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Wisconsin bars, restaurants continue post-pandemic recovery. But impacts linger, report says

In World
May 30, 2024
Milwaukee's Harbor House restaurant (left) is among the city's most prominent eateries. A new report says Wisconsin's restaurants and taverns continue their post-pandemic recovery.

Milwaukee’s Harbor House restaurant (left) is among the city’s most prominent eateries. A new report says Wisconsin’s restaurants and taverns continue their post-pandemic recovery.

Wisconsin’s bars and restaurants continue to recover from the COVID-19 pandemic’s devastating economic effects, but some of the impacts still linger.

That’s according to a new report from the Wisconsin Policy Forum, a nonpartisan, nonprofit public policy research group based in Madison.

Here’s what to know.

Jobs return − especially during summer

“After a long and slow recovery, employment in Wisconsin’s restaurants and bars has finally returned topre-pandemic levels,” the report said.

The most recent federal estimates show 203,700 workers employed in those businesses in February. That compares to 202,800 in February 2020.

The report notes restaurant and bar employment peaks in the summer. Employment last peaked at 218,100 in August 2023, which was still short of the pre-pandemic high of 219,200 in August 2019.

Report used state, federal and industry data

The forum last assessed the industry’s state of recovery in September 2021. It found an overall rebound at that time, but the number of people Wisconsin restaurants and taverns employed remained down by roughly 9% compared to the period before the pandemic struck in March 2020.

The latest report’s primary data sources are the U.S. Bureau of Labor Statistics, the Wisconsin Department of Revenue and the National Restaurant Association.

“Interviews with leaders of Wisconsin’s restaurant and bar industry also provided critical context,” the new report said.

Revenues rebound, but lag inflation

Wisconsin sales tax collections show revenue generated by restaurants and bars statewide totaled more than $578 million in 2023 − 17.3% higher than in 2019.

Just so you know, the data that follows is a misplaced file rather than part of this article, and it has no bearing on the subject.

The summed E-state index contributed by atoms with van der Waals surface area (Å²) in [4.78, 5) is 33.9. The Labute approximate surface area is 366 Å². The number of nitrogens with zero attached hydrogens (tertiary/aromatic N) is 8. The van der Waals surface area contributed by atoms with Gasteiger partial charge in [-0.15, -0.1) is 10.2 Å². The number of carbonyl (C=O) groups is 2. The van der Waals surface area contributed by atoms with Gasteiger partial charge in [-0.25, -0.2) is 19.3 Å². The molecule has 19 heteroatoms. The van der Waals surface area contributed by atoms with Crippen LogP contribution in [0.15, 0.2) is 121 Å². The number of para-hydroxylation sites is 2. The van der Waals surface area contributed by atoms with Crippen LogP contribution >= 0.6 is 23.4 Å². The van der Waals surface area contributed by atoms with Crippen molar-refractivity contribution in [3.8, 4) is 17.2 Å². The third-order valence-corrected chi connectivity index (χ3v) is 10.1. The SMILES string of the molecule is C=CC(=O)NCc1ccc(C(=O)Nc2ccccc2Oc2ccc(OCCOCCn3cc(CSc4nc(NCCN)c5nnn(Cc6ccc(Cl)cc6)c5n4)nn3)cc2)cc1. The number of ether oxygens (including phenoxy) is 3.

However, that lagged the pace of inflation (19.2% for that period).

“Given inflation and higher food and by extension menu prices,” the report said, “this suggests that restaurants are earning a similar amount of revenue as before the pandemic on what is likely to be a lower number of transactions or smaller orders.

“Many restaurants also continue to operate on fewer days or for shorter hours than before the pandemic, so they are likely generating more revenue for each hour of operation,” it said.

Bars hit harder than restaurants

The pandemic forced some Wisconsin restaurants and bars to close. But most survived, in part by using federal pandemic relief aid.

“Bars were lost at a faster rate than restaurants during the pandemic, however, and it is possible that their numbers remain down,” the report said. A lag in data on taverns prevents a more definitive conclusion.

A longer-term decline in the number of Wisconsin bars, dating back 20 years, “has been driven by a loss of small, family-owned businesses,” it said.

Also, “mid-priced sit-down restaurants, whose customers are more sensitive to price increases than those of fine dining establishments, and restaurants serving lunch in downtown areas, where fewer people are working andgoing out for lunch due to remote and hybrid work arrangements,” have been more affected than other eateries.

Wage, menu price increases have slowed

Median annual wages for employees in food preparation and serving occupations increased 4.2% in 2023, whichmatched the pace of growth for all occupations. That compares to 29.8% growth between 2019 and 2022.

“One key factor slowing wage growth is that the previously intense demand for restaurant workers has cooled somewhat,” the report said.

Meanwhile, menu price increases have slowed in the last year.

“According to analysis from the National Restaurant Association, year-over-year menu price increases for full-servicerestaurants were as high as 9.0% for several months in 2022 but had fallen to 3.2% as of March 2024,” the report said.

Tom Daykin can be emailed at tdaykin@jrn.com and followed on InstagramX and Facebook.

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This article originally appeared on Milwaukee Journal Sentinel: Wisconsin bars, restaurants continue post-COVID recovery, study says

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